During the years between the World Wars, Petseri, as it was called at that time, was the centre of Petseri County, one of the eleven counties that made up the Republic of Estonia. Under Estonian rule, the town's population more than doubled, predominantly due to the arrival of ethnic Estonians. Tuition at the municipal primary schools was conducted in both Russian and Estonian, with more bias toward the latter following the Schools Reform of 1934. In May 1925, most of the land owned by the Pskov-Caves Monastery was confiscated by the Estonian government and provided to new settlers. St. Peter's Lutheran Church was built in 1926. In 1939, a huge fire broke out in the town, destroying 212 wooden buildings and killing many inhabitants.
After the occupation of Estonia by the Soviet Union in 1940, the town initially remained part of the Estonian Soviet Socialist Republic. During World War II, the town was occupied by the German Army from July 10, 1941 until August 11, 1944 and administered as part of the Reichskommissariat Ostland.
According to a decree of USSR Supreme Soviet dated 23 August 1944 and a decree dated January 16, 1945, Pechory and the eastern part of Petseri County were transferred to the Pskov Oblast of the Russian SFSR, and the Pechorsky District was established. During the Soviet period, bilingual schooling continued, and in 1956, Pechory Secondary School No. 2 was opened for Estonian-speaking students.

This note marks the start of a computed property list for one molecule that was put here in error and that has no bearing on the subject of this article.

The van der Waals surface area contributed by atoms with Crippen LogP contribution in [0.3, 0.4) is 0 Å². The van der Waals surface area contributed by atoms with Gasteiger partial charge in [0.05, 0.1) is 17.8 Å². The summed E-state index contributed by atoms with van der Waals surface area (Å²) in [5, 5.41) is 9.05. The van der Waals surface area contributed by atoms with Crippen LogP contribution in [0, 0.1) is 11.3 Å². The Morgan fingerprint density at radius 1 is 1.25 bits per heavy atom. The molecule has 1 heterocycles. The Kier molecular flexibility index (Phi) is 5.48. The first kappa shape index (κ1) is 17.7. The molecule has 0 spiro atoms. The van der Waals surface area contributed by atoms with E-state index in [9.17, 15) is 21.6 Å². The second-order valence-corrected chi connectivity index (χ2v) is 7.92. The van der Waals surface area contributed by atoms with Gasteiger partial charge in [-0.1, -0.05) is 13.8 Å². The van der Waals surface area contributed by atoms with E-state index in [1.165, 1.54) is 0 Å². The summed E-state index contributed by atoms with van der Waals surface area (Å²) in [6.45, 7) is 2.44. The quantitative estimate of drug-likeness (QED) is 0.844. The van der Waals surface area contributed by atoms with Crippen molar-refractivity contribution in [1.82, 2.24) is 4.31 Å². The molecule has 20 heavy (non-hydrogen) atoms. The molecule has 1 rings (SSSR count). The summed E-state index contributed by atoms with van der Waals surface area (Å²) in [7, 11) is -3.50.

In 1976, the town's boundaries were further expanded to encompass the railway station and a few adjacent villages, including Kunichina Gora, which now hosts a border crossing point.
After Estonian independence was re-established in 1991, the town and the territory around it were claimed by Estonia because of the terms of the Tartu Peace Treaty, in which the Soviet Union had relinquished further claims to Estonian territory. Estonia was reported to have dropped this claim in November 1995. A new Estonian-Russian Border Treaty was signed by Estonia on May 18, 2005, reflecting the later border changes, but was rejected and cancelled by Russia on June 27, 2005, because references to "Soviet occupation" were added by the Estonians. A series of inter-governmental consultations took place in the decade that followed, and on February 18, 2014, the new version of the Border Treaty was signed by both countries. The latest version leaves the agreed border intact with a few minor exemptions not affecting the town of Pechory. Its parliamentary ratification by both sides is pending.
Within the framework of administrative divisions, Pechory serves as the administrative center of the Pechorsky District, to which it is directly subordinated. As a municipal division, the town of Pechory, together with forty-two rural localities, is incorporated within the Pechorsky Municipal District as the Pechory Urban Settlement.
Pechory is famous for the Russian Orthodox Pskov-Caves Monastery. St. Peter's Evangelical Lutheran Church is also situated in the town. It is famous for its historic organ.
During the 1930s Russian song festivals inspired by similar Estonian events were held in the town.
Pechory hosts a museum, two libraries, cultural centre and an arts school for children. Apart from the official and religious events, festivals on Maslenitsa and Ivan Kupala are held there. Seto Estate Museum is located near the town.